The imported aluminium billets for value-added products will not be cost-effective, considering the downstream industry depends on hot metal from the smelter. The import substitution will lead to job losses and hard-earned Indian money.
The import bill will be closer to Rs 1.8 lakh crore (current LME Al and dollar-rupee rate) for 12MT aluminium billets in 2030 and this might double if the finished products are imported instead of billets. The major beneficiary of India turning to an import economy will be the foreign mining and processing companies along with its manufacturing industry.
Import can only be restricted if the availability of local bauxite increases along with the viable downstream value-addition industry within India. Most of the mines are located in Scheduled V areas, which is out of bounds for the private sector (Samata Judgement of 1997).
Only the state government or PSUs or tribal groups can mine in this region. This limits the availability of bauxite unless the government initiates the process of mining to feed the industry. Nalco is the only company in India which has a favourable position among the people and is “allowed” to mine bauxite amid concerns of exploitation and pollution.
The Way Out
The solution lies in splitting Nalco into two entities, one for bauxite mining and the other for alumina refinery and aluminium smelter. This will be along the lines of Coal India and National Thermal Power Corporation (NTPC) and private power plants, and National Mineral Development Corporation (NMDC) and Rashtriya Ispat Nigam Limited (RINL) as well as private steel plants. Coal India and NMDC have been successful in supplying raw materials to both public sector and private sector steel, power, aluminium and cement plants.
Nalco (the mining arm) through its expertise will be able to mine bauxite in remote regions profitably and transfer it through a slurry pipeline outside the ecologically sensitive region for processing into aluminium. It will be able to mine responsibly without destroying the livelihood of the indigenous tribal people.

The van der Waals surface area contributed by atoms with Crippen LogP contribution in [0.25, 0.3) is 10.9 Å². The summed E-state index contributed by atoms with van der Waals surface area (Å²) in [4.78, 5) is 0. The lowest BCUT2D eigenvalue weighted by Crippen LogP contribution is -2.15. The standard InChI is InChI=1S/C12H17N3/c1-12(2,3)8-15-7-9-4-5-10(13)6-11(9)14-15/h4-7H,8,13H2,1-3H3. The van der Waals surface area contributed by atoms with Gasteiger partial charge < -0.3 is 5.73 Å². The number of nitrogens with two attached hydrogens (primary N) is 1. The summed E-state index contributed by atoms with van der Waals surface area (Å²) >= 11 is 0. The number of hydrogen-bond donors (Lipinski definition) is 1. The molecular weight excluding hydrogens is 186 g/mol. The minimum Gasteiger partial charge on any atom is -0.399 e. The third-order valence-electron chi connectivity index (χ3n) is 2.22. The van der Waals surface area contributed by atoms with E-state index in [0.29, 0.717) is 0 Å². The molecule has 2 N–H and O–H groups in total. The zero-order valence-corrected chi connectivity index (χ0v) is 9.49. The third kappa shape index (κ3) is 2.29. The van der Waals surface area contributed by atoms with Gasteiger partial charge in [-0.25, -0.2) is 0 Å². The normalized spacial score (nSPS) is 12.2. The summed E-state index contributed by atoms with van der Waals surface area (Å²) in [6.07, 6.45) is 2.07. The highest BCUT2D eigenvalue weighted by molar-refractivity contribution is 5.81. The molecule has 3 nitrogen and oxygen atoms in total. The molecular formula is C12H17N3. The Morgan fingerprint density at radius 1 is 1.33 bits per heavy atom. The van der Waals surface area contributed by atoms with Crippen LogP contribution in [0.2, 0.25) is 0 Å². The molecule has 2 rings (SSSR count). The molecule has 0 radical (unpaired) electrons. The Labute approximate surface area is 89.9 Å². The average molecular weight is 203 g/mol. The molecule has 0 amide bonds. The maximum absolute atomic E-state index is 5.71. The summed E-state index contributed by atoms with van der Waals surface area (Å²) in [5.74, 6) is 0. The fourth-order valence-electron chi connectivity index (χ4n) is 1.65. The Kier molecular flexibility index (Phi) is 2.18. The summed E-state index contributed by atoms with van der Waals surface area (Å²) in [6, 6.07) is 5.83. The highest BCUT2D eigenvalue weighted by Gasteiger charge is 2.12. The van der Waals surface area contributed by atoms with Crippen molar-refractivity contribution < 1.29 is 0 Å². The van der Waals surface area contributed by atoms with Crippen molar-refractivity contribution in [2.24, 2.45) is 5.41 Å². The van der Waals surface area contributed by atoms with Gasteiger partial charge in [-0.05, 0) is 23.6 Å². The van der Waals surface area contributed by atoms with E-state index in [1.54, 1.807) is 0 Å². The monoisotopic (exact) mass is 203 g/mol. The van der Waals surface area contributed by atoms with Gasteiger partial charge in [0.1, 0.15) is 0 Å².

Nalco, through large-scale mining, can achieve economies of scale, thus negating the need for import. The slurry pipeline will be a safer way to transport bauxite through ecologically sensitive regions. The world’s longest slurry pipeline in Brazil is 529 kilometres and India’s slurry pipeline of 267 km. Most pipelines transport iron ore except for the 244-km pipeline that transfers bauxite in Brazil.
Nalco (processing arm) will process bauxite into aluminium and value-added products. The processing entity should act fast and increase the capacity of aluminium to meet demand. A focussed plan is required to expand the capacity in phases. The return will then depend on prudent capital allocation and maximum value addition of aluminium.
It is highly unreasonable to expect investment in both entities at the same time. The privatisation of Balco and Hindustan Zinc Limited (HZL) provides a realistic solution to raise capital. Nalco can divest majority shareholding of 51 per cent (similar to Balco) of its processing arm to bring in capital for the opening of new bauxite mines. The private sector can then be relied upon to enhance the capacity of Nalco processing plants with the assured availability of bauxite from Nalco (mining arm) to meet the upcoming demand.
It is a win-win for everyone. Nalco will be able to expand mining and processing capacity, while the private sector will have an assured supply of bauxite to expand capacity, while import of raw material/finished products can be reduced to nil. Also, economies of scale will lead to export potential of finished products, while tribal rights will not be tampered with, and ecologically-sensitive regions will be preserved by sensible mining.
As a result, jobs will be created in mining, processing, logistics and manufacturing industries, while the market value of the government stake in Nalco along with dividend realisation will increase. Increased job creation, higher value products, decreasing imports, higher export of finished products and lower fiscal/trade deficit will then propel the economy.